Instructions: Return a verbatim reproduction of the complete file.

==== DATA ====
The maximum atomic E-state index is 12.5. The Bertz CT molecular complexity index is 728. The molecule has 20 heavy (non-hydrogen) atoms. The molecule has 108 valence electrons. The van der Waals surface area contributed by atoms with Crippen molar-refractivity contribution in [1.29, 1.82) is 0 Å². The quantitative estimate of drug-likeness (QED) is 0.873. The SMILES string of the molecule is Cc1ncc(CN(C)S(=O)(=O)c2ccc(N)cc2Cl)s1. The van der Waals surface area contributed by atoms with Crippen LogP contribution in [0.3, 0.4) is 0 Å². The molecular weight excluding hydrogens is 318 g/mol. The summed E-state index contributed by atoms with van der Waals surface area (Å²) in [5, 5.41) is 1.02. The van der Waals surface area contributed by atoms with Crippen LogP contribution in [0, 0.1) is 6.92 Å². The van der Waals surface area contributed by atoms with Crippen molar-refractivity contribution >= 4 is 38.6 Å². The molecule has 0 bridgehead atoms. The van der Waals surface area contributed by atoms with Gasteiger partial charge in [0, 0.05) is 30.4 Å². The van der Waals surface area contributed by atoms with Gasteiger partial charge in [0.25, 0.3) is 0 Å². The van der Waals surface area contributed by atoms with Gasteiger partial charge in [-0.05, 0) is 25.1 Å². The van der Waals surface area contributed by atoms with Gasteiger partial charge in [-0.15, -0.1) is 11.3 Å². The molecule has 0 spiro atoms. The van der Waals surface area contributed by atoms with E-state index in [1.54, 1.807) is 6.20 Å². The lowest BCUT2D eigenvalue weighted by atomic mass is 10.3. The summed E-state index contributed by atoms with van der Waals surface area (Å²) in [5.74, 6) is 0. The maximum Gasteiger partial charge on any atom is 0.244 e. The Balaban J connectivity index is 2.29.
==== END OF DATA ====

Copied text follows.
The maximum atomic E-state index is 12.5. The Bertz CT molecular complexity index is 728. The molecule has 20 heavy (non-hydrogen) atoms. The molecule has 108 valence electrons. The van der Waals surface area contributed by atoms with Crippen molar-refractivity contribution in [1.29, 1.82) is 0 Å². The quantitative estimate of drug-likeness (QED) is 0.873. The SMILES string of the molecule is Cc1ncc(CN(C)S(=O)(=O)c2ccc(N)cc2Cl)s1. The van der Waals surface area contributed by atoms with Crippen LogP contribution in [0.3, 0.4) is 0 Å². The molecular weight excluding hydrogens is 318 g/mol. The summed E-state index contributed by atoms with van der Waals surface area (Å²) in [5, 5.41) is 1.02. The van der Waals surface area contributed by atoms with Crippen LogP contribution in [0, 0.1) is 6.92 Å². The van der Waals surface area contributed by atoms with Crippen molar-refractivity contribution >= 4 is 38.6 Å². The molecule has 0 bridgehead atoms. The van der Waals surface area contributed by atoms with Gasteiger partial charge in [0, 0.05) is 30.4 Å². The van der Waals surface area contributed by atoms with Gasteiger partial charge in [0.25, 0.3) is 0 Å². The van der Waals surface area contributed by atoms with Gasteiger partial charge in [-0.05, 0) is 25.1 Å². The van der Waals surface area contributed by atoms with Gasteiger partial charge in [-0.15, -0.1) is 11.3 Å². The molecule has 0 spiro atoms. The van der Waals surface area contributed by atoms with E-state index in [1.54, 1.807) is 6.20 Å². The lowest BCUT2D eigenvalue weighted by atomic mass is 10.3. The summed E-state index contributed by atoms with van der Waals surface area (Å²) in [5.74, 6) is 0. The maximum Gasteiger partial charge on any atom is 0.244 e. The Balaban J connectivity index is 2.29.